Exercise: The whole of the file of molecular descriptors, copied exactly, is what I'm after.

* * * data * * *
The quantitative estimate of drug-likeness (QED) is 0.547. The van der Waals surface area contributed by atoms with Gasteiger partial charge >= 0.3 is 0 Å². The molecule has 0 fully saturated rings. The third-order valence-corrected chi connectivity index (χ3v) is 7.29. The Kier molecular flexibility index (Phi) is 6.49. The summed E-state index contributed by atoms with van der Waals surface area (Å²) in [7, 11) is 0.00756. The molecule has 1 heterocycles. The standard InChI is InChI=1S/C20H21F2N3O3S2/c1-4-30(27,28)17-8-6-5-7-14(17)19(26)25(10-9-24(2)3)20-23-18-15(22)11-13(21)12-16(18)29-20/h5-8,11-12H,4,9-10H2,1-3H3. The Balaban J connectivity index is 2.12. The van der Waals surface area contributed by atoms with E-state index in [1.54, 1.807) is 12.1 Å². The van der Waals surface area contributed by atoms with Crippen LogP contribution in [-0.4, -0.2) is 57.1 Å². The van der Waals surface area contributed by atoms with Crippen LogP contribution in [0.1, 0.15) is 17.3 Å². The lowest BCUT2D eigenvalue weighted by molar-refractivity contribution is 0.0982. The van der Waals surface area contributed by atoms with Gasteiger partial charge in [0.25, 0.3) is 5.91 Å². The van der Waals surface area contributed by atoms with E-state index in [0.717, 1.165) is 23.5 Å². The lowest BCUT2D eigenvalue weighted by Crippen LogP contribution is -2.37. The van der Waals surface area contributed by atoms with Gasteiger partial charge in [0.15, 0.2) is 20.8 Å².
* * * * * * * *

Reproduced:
The quantitative estimate of drug-likeness (QED) is 0.547. The van der Waals surface area contributed by atoms with Gasteiger partial charge >= 0.3 is 0 Å². The molecule has 0 fully saturated rings. The third-order valence-corrected chi connectivity index (χ3v) is 7.29. The Kier molecular flexibility index (Phi) is 6.49. The summed E-state index contributed by atoms with van der Waals surface area (Å²) in [7, 11) is 0.00756. The molecule has 1 heterocycles. The standard InChI is InChI=1S/C20H21F2N3O3S2/c1-4-30(27,28)17-8-6-5-7-14(17)19(26)25(10-9-24(2)3)20-23-18-15(22)11-13(21)12-16(18)29-20/h5-8,11-12H,4,9-10H2,1-3H3. The Balaban J connectivity index is 2.12. The van der Waals surface area contributed by atoms with E-state index in [1.54, 1.807) is 12.1 Å². The van der Waals surface area contributed by atoms with Crippen LogP contribution in [-0.4, -0.2) is 57.1 Å². The van der Waals surface area contributed by atoms with Crippen LogP contribution in [0.1, 0.15) is 17.3 Å². The lowest BCUT2D eigenvalue weighted by molar-refractivity contribution is 0.0982. The van der Waals surface area contributed by atoms with Gasteiger partial charge in [0.25, 0.3) is 5.91 Å². The van der Waals surface area contributed by atoms with E-state index in [0.717, 1.165) is 23.5 Å². The lowest BCUT2D eigenvalue weighted by Crippen LogP contribution is -2.37. The van der Waals surface area contributed by atoms with Gasteiger partial charge in [0.15, 0.2) is 20.8 Å².